Peter had just healed the lame beggar who always sat at the temple gate asking for money. Once healed, he jumped to his feet and began to walk. Wherever Peter and John went he was right there with them, always praising God. The people were astonished by the miraculous healing and came running to watch what was taking place. One might think that this was an excellent setting for Peter to explain to them the miraculous nature of what would happen. He could present the “Case for Christianity” (as it was later known) in a logical and persuasive manner. Logic would win the day and everybody would agree that the new Christian faith was intellectually convincing. But somehow it didn’t work out that way. Peter didn’t follow the rules of polite discourse. Let’s look at the text.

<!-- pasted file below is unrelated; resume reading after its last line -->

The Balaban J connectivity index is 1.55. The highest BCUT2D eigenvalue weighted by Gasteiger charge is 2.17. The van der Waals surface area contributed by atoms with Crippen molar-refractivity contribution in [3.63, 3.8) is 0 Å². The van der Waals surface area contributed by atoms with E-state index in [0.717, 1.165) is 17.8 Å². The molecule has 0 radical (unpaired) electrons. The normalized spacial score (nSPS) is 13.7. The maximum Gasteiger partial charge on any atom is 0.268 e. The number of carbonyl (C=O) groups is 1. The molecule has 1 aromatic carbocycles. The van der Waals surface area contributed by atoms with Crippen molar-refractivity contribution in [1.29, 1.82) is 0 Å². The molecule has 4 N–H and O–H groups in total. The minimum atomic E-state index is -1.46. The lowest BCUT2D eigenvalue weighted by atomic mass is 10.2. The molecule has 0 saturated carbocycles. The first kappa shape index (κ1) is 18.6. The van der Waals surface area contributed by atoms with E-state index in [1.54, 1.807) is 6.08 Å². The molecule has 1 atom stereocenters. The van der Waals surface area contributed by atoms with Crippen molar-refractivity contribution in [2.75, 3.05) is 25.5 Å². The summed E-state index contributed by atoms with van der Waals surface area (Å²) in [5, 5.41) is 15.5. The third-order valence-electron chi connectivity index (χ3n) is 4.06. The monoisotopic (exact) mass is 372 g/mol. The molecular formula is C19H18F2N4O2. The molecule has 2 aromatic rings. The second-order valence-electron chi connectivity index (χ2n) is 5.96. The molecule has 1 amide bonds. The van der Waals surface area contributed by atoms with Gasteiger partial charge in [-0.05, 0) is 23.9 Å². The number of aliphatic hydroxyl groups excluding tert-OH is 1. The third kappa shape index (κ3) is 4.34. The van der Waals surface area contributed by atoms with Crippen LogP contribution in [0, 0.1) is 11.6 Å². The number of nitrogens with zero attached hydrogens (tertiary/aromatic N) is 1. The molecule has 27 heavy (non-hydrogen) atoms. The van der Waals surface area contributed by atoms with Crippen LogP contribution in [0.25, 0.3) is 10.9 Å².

Peter began his case with the abrupt question, “Why are you staring at us as though we made this man walk by our own power?” (v. 12). Then, before they could answer, he accused them in no uncertain words of being the very ones who had disowned Jesus before Pilate and “handed him over to be killed” (v. 13). That sure doesn’t seem to be the best way to win a convert. But Peter didn’t stop at that. He pointed out that they were the culprits who decided in favor of Barabbas, a murderer, rather than Jesus. They made their choice and “killed the very author of life” (v. 15). They must have been astounded that a Galilean fisherman, of all people, would have the nerve to reprimand them so sternly right out in public.